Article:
Twenty-Six and Counting
When I was younger, being 25 years old seemed tremendously grown-up. My closest friends felt the same way; we didn’t talk about our lives beyond that year, because it seemed like a future so distant that it would never become the present. But now, the unimaginable is made real; I’m nearly 28, and my brother Willie is turning 26 this week. As always, he’s been counting down the days. When I think of him eagerly awaiting his birthday, I realize that, with every year of his life, Willie himself has been a gift. Here’s my “countdown,” 26 gifts and lessons he’s given me:
1. Willie’s birth gave me the privilege of being an older sister, and the realization that, contrary to what I believed at the time, I am not the center of the universe.
2. I learned early on that life can change in an instant; after all, being in a diagnostic center was my first memory.
3. My first specific memory of Willie involves me snatching the remote, and him biting my hand in return. Lesson: Actions have consequences, and little brothers bite!
4. Once upon a Christmas, Willie and I played with a new Noah’s Ark. I remember Willie marching the animal pairs up and down, and realizing that the shared experience was the best part, that the best things in life aren’t things at all.
5. Willie gave me inspiration to start writing. My first book, entitled, “My Brother,” was a big hit with my first-grade teacher.
6. Shaken by Willie’s diagnosis, our family began attending church. We connected with the community and formed lifelong friendships. Grief led us into new places of belonging.
7. When Willie and I played together, his goofy sense of humor freed up my studious self. I loved having a sibling with whom to run away laughing.
8. When I hosted my first sleepover, Willie participated with eagerness. I saw that including him in my life didn’t have to be awkward, that I could give people the benefit of the doubt.
9. As Willie’s sibling, I learned to be selective about friendships; I learned a great deal about people based on how they interacted with my brother.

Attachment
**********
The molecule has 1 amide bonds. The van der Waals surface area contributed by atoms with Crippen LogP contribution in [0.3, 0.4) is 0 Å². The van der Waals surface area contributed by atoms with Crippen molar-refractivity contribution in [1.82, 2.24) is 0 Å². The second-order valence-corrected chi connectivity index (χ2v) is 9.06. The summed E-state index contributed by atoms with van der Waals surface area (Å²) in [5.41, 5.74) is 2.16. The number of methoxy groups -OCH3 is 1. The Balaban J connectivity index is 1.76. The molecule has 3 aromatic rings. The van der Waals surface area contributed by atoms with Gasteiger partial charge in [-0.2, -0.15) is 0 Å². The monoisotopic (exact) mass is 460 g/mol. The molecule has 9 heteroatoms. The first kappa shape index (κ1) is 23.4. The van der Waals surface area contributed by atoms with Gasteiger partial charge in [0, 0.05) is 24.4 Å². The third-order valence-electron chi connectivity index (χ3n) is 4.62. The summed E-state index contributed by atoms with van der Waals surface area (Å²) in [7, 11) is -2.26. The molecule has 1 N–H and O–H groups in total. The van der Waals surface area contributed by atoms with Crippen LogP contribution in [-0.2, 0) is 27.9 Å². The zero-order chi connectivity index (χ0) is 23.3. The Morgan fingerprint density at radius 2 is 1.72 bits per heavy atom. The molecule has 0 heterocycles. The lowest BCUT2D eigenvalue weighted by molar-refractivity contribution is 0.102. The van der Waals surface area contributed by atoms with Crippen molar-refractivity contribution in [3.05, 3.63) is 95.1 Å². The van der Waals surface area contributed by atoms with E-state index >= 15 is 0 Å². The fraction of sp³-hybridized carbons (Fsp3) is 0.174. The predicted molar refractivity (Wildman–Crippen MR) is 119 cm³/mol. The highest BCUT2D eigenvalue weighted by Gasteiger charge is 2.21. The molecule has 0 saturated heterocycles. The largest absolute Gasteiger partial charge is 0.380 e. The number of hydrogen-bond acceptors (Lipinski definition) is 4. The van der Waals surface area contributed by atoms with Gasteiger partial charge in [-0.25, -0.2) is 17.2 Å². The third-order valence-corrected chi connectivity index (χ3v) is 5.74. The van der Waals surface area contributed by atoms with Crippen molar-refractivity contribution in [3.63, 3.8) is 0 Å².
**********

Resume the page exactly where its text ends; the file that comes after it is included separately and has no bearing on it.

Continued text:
10. Thanks to Willie, I was introduced to a fellow “autism sister,” and she became a close friend.
11. When I entered middle school, I longed to be “popular.” However, being Willie’s sister meant that I wouldn’t compromise my integrity to do so.
12. Skiing with Willie gave me the thrill of fear, and the knowledge that risk is part of what it means to be alive.
13. Seeing the world through Willie’s eyes showed me that everyone has a different perspective; one person’s parsley and meatballs is another person’s, “It’s still growing!”
14. Being Willie’s sister gives me compassion for wallflowers; I approach those on the sidelines.
15. When Willie entered middle school, I was proud to see him join the track team. Years later, when he was expelled from high school, he’d say, “I want to go back to [my] middle school,” stare at his track team photo, and weep. All at once, I saw how much being a part of a team mattered to him. I could never again assume that his tendency to withdraw means that he doesn’t want to join in.
16 through 22. When Willie went through years of catastrophic behavior, my family went through hell … and we were given, again and again, the gift of knowing that love endures all things.
23. Hearing Willie play the piano has been a stunning experience of redemption; in the music he plays, I hear all the control, precision, and beauty that is sometimes absent from his behavior.
24. When I bought Willie a dog book last year, I didn’t mind that the gift might be destroyed. Willie has taught me the distinction between what is and isn’t in my control.
25. Thanks to my work at Autism After 16 and elsewhere, our family’s story is featured in a new documentary, “My Brother,” by filmmaker and American University professor Edwin Mah.
26. With every passing year, I am prouder of my brother for who he is and is becoming.